Medicinal botanicals in the treatment
Glenn S. Gerber, Gregory T. Bales, Edward Kirsh and Arthur P. Christiano, Chicago, IL (Presented by Dr. Christiano).
INTRODUCTION AND OBJECTIVES -- In many European countries, the majority of patients with of benign prostatic hyperplasia (BPH) are managed with phytotherapeutic agents. While still viewed as "unconventional" medicine in the United States, there is evidence that the use of vitamins, natural compounds, plants and plant extracts is growing in popularity. Despite inconclusive evidence for the efficacy of phytotherapy in general, it is estimated that the total U.S. sales of medicinal botanicals will exceed 1 billion dollars in 1997. Using a simple questionnaire, we sought to identify demographic differences in the local patterns of medicinal botanical use in the treatment of LUTS attributed to BPH.
METHODS -- All men presenting to the outpatient urology clinic from June, 1997-October, 1997 at the University ofr Chicago were given the opportunity to anonymously respond to a voluntary survey . The awareness and personal use of medicinal botanicals in the treatment of "urinary difficulties in men with enlarged prostates were correlated with respect to chief complaint, age, race, level of education, and history of previous treatment for BPH.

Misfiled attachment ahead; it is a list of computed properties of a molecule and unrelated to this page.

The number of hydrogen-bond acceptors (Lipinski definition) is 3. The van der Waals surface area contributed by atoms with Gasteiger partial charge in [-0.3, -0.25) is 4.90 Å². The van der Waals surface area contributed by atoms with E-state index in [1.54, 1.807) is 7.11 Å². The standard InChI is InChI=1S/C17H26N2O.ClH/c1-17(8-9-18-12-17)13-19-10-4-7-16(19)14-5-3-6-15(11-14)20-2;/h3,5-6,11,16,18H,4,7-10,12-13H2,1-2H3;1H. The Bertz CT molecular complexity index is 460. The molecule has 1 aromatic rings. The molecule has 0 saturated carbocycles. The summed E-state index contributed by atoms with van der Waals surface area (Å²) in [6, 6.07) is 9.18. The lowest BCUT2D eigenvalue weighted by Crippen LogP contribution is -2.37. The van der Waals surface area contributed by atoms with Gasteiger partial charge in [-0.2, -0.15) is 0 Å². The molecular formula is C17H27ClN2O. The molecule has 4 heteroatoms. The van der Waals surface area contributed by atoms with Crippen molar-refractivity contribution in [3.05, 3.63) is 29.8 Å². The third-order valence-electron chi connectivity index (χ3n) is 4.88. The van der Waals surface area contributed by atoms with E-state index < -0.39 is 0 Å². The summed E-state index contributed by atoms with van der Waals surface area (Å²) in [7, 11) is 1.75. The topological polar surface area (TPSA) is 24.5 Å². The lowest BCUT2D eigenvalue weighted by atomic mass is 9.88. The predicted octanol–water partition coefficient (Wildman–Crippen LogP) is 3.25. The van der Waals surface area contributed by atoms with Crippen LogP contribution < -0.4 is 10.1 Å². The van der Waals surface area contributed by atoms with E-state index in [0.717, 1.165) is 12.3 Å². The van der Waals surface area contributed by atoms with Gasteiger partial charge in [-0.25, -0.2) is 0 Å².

RESULTS -- A total of 760 men completed the survey in its entirety. Patients were stratified into those presenting for evaluation of LUTS and/or prostate disease (n=446) and those with other presenting complaints (n=314). Among the first group, 11.9% had used phytotherapeutic agents for their voiding symptoms, an additional 37.0% were aware that such therapy was available but had never used these agents and 51.1% were unaware of these products. The use of phytotherapeutic agents was correlated with increasing levels of formal education completed by patients. Among ethnic groups, African-Americans with prostate disease demonstrated the lowest level of awareness and use of phytotherapeutic agents. Among men who had or had not been previously treated with approved medical therapies for BPH, 24.3% and 4.5%, respectively, had used phytotherapeutic agents.
CONCLUSIONS -- The use of phytotherapy in men with prostate disease presenting for outpatient urologic evaluation is significant and appears to be correlated with level of patient education, ethnic group and previous treatment for BPH. Based on the level of patient interest in phytotherapy, further evaluation of these agents appears to be appropriate.